The writer is a contributing columnist, based in Chicago
The 27-year-old Venezuelan breaks into a double-dimpled grin when I ask whether he wants to stay in Chicago. He was among 3,700 migrants recently shipped from Texas to the “sanctuary city”, political pawns in a protest by the Texas Republican governor Greg Abbott against President Joe Biden’s immigration policy.
“Chicago is beautiful,’‘ says Jose, who declines to give his surname. A shock of curly, teal-dyed hair peeks out from beneath a hoodie raised against the Midwestern cold. It’s the only full sentence he can speak in English: but I don’t need Google translate to interpret the faces and body language of the other young Venezuelan men nodding vigorously in agreement.
I expected resentment and bitterness from the refugees, bussed 1,500 miles from Texas at almost no notice and with only snacks for sustenance, to live in homeless shelters, converted buildings and suburban budget hotels, in the middle of a Chicago winter.
Most didn’t choose to come here — many, including Jose, had a different US city in mind when they made the arduous journey through jungles and danger to cross the US border. They are here because the Republican governors of Florida and Texas put thousands of migrants on buses and planes to export them to liberal-run cities in the north — ostensibly to make the point of what it’s like to live with an influx of migrants.
But in random interviews, all the refugees I asked said they are now delighted they ended up in Chicago, and immigrant activists say this is a common point of view. As a “sanctuary city”, Chicago shields undocumented migrants from federal immigration enforcement and welcomes people regardless of immigration status. Immigrant activists praise the state of Illinois and the city itself, which are paying most of the cost of refugee lodging and food, for how they welcomed the migrants. Religious and community groups have provided an avalanche of donations, including winter clothing, school supplies and free legal advice.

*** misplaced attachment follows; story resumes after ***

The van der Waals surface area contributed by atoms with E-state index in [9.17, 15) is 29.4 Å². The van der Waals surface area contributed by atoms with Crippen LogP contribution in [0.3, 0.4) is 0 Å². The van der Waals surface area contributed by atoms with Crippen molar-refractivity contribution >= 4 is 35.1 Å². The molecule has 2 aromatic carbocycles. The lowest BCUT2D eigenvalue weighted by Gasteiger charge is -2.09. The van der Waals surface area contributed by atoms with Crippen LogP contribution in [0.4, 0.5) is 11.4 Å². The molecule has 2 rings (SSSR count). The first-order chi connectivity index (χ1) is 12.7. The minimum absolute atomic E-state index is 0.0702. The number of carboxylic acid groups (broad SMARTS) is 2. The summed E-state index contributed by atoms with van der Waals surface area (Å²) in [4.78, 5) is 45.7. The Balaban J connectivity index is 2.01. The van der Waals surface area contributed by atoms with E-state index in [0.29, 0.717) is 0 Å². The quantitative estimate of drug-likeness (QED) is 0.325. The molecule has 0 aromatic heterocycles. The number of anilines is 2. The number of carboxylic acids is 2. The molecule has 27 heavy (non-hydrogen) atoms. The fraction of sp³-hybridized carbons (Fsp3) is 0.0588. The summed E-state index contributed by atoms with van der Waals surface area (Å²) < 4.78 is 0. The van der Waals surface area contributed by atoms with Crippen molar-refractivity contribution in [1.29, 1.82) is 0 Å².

“I wanted to get to Washington [DC] because I have family there. But they told me Chicago needed people here to work,” and that clinched it for him, says Jose. “We feel very welcome here.” He says they are better off here than in Texas.
But now comes the hard part, refugee organisations say: transitioning to more permanent housing and getting jobs. Illinois says it will provide rent assistance to some refugees, but only for three months with a possible three-month extension. Jobs are even trickier, says Kate Ramos of the National Immigrant Justice Centre in Chicago. Most of the Texas refugees were granted only 60 days of “parole”, or permission to live and work temporarily in the US. That’s now running out. And those seeking asylum — which itself can take years — must wait 150 days before they can even apply for work authorisation, and a further 10 months to get it. In the meantime, they are forced to work often illegal odd jobs at low pay.
Catholic Charities of the Archdiocese of Chicago has decades of experience resettling refugees in this city where one in five residents is an immigrant. But this is like nothing they’ve done before, says Sally Blount, president and chief executive. “We are just finishing with the Afghans and still working with the Ukrainians, but the volume of the Venezuelans and the fact that they are in limbo [immigration] status is a new experience.” It takes a year and costs $50,000 to resettle a family, she says. In January, her group will be looking for 800 rental units to resettle 2,000 asylum seekers.
Eddy Borrayo, president and CEO of Rincon Family Services, one of the non-profit groups working with asylum seekers bussed from Texas, says he thinks the future is bright for them in Chicago. “All our American forefathers came here with nothing: I was just two years old when I crossed the Rio Bravo and my mother was 20 . . . this is the first step on the path to the American dream, this is the price of the promised land,” he says.
Jose, with his ever-ready grin, hopes his American dream can come true, too — even in a city he never planned to visit.
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